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Entanglement is always implicitly defined relative to a particular tensor product factorization of Hilbert space. Whether a particular state is entangled depends on which decomposition we choose. For example consider a 3 spin space $\mathcal{H}_A\otimes \mathcal{H}_B\otimes \mathcal{H}_C$ and consider the state $$ |\uparrow \downarrow \uparrow\rangle - |\downarrow \uparrow\uparrow\rangle = (|\uparrow \downarrow \rangle - |\downarrow \uparrow\rangle)|\uparrow\rangle\;. $$ If we consider the decomposition $\mathcal{H}_A$ and $(\mathcal{H}_B\otimes \mathcal{H}_C)$ then the state is entangled, whilst if we consider the decomposition $(\mathcal{H}_A\otimes \mathcal{H}_B)$ and $\mathcal{H}_C$ then it is not.

So going back to electrons, say I have 2 electrons and write the combined Hilbert space for both particles as $\mathcal{H}_A\otimes\mathcal{H}_B$. As electrons are identical fermions, any valid physical state must be antisymmetric, so if I have one electron on earth and one on Alpha Centauri the state will have the form $$ |\text{Earth}\rangle|\text{Alpha Centauri}\rangle - |\text{Alpha Centauri}\rangle|\text{Earth}\rangle $$ which is clearly entangled.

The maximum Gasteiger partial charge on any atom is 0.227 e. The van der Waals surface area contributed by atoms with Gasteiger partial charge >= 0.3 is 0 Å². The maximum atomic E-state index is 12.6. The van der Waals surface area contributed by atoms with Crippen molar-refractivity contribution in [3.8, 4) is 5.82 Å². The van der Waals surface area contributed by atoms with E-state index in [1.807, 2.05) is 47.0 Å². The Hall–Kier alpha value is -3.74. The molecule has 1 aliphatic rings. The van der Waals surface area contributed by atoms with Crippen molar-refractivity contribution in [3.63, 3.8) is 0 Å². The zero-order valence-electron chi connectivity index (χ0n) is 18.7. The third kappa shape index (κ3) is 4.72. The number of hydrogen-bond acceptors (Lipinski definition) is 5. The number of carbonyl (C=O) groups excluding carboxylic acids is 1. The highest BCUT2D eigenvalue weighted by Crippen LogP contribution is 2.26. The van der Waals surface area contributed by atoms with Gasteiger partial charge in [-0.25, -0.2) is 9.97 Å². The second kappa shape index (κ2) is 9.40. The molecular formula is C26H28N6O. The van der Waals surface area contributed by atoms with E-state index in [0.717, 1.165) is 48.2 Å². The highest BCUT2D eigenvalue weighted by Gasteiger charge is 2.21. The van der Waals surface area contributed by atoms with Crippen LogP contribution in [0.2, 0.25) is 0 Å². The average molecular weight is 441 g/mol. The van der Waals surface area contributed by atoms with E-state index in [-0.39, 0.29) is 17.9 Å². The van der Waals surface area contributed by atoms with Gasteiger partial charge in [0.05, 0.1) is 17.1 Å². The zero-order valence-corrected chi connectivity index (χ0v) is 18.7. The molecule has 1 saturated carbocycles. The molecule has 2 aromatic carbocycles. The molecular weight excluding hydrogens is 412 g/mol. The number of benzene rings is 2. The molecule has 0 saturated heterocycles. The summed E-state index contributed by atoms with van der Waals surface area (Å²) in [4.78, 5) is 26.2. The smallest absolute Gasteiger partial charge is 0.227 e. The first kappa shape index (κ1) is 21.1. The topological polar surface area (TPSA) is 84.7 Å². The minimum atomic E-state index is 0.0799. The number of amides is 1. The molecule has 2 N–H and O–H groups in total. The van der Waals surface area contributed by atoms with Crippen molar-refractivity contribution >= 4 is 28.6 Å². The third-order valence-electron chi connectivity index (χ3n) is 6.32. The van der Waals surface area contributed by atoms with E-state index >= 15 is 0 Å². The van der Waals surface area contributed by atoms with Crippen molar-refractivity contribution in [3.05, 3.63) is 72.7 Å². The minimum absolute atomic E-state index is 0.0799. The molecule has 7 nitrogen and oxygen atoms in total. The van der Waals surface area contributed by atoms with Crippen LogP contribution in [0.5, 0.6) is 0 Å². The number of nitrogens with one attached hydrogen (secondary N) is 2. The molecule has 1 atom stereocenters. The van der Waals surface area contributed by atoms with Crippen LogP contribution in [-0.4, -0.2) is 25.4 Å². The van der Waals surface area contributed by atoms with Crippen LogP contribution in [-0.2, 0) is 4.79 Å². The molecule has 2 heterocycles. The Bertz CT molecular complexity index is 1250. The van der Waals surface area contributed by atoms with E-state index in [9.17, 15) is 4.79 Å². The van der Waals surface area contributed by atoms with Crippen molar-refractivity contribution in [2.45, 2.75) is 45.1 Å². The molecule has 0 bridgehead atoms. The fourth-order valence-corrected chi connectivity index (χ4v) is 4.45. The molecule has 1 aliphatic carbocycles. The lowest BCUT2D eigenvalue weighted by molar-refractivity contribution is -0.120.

There are, however, other possible factorizations of the 2 particle Hilbert space that are possible, apart from splitting it into the states of particle $A$ and the states of particle $B$. In particular we could limit our attention to the antisymmectric subspace and use an occupation number representation (as is done in the standard Fock space construction), where we list all possible basis states for the two (single) particles (for definiteness lets choose position eigenstates) and label the states occupied by (either) one of the 2 particles with a 1 and a 0 other wise, to obtain a basis for our antisymmetrized 2 particle space.

In this representation the above state might have the form $$ |0\rangle |1\rangle |0\rangle \dots |0\rangle\text{s from here to Alpha Centauri}\dots |0\rangle |1\rangle |0\rangle $$ which is not entangled. We therefore have